The ability of a trauma surgeon to perform flexible endoscopy helps in early and accurate diagnosis of various acute injuries and adds to the bottom line in a predominantly trauma practice. With decrease in operative trauma cases, flexible endoscopy may help to generate enough revenue to sustain trauma practice.
Methods: The following data was collected-
1) IRB approval retrospective study spread over 3 years
2) # of trauma admissions
3) % of penetrating injuries
4) Total number of trauma operations done by trauma surgeons (excluding sub-specialties)
5) Total number of EGD’s (including PEGs), flexible sigmoidoscopies, colonoscopies and broncoscopies done by trauma surgeons
6) RVU’s for #4 and #5
4000 trauma cases were reviewed. Out of these approximately 30 % were penetrating trauma. 255 patients had trauma related general surgery procedures. 71 endoscopic procedures, 7 thoracoscopic and 36 abdominal laparoscopic procedures were performed. The procedure codes for the most commonly done procedures in general trauma surgery were 31.1, 34.02, 34.82, 45.62, 46.73, 46.75, 54.11, 83.14, 83.54 and 86.59. The RVU’s associated with these procedures ranged between 1.4 to 59.2, with most procedures falling between 10 and 25. On the other hand, the most commonly associated procedure codes for endoscopies were 33.23, 43.11, 45.23 and 45.24. The RVU’s for endoscopies ranged between 2 and 8.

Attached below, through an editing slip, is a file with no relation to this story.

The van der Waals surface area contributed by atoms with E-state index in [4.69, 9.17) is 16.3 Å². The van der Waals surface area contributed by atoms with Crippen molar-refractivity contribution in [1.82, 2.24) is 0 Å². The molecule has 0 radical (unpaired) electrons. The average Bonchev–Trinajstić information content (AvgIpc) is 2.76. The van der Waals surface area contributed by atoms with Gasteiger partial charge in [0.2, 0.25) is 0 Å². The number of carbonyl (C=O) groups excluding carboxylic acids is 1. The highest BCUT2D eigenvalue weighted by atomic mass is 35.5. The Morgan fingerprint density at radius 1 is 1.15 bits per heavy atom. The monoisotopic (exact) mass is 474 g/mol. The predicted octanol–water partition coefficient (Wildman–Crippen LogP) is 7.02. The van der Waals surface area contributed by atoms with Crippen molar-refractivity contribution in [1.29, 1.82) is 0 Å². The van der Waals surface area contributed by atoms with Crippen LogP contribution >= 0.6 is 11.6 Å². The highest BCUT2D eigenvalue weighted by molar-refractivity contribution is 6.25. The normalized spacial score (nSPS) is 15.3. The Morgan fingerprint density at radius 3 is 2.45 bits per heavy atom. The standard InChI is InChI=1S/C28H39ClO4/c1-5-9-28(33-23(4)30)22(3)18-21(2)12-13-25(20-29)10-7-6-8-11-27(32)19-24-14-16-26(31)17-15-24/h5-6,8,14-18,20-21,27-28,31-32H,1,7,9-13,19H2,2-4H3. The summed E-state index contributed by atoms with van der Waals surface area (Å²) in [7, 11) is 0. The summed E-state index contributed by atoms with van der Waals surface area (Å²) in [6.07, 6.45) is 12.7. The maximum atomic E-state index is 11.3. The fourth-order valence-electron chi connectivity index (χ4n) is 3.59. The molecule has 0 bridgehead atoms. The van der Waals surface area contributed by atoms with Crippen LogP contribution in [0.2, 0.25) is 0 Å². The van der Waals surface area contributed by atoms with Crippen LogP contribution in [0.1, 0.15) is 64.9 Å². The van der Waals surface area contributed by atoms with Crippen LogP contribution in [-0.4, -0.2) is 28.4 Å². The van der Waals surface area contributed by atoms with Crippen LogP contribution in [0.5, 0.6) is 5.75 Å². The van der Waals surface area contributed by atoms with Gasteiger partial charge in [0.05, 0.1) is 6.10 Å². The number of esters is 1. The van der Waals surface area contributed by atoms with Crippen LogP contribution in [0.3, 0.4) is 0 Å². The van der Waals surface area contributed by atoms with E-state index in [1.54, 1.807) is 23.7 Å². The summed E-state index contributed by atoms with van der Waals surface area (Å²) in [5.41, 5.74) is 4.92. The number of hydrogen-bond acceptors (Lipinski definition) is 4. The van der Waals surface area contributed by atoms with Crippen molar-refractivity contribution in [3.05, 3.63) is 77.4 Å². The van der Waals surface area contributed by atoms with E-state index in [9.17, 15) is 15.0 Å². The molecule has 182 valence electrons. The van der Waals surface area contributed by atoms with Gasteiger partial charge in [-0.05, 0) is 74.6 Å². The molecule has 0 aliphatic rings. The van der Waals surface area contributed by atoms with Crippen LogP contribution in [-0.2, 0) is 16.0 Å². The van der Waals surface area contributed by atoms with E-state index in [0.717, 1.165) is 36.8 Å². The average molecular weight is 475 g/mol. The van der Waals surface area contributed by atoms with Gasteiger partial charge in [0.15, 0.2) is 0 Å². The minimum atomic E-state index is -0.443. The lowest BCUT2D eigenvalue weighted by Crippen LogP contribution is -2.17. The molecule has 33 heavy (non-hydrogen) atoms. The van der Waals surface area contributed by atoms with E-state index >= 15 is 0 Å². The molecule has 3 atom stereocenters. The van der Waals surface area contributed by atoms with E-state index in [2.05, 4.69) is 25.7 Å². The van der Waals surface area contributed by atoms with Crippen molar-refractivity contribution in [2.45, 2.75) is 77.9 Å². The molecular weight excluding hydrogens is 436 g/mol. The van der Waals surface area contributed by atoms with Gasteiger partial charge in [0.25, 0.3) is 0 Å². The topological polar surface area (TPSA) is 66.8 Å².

Flexible endoscopy accounts for a substantial component of charges filled for care for trauma patients. These procedures are routine and easily performed in a short amount of time. Multiple procedures may be done in a regular work day. As a part of trauma surgeon’s armamentarium, they provide for continuity of care. It is thereby worthwhile to promote training in flexible endoscopy and laparoscopy for trauma fellows as an adjunct to their skillset.
Program Number: P382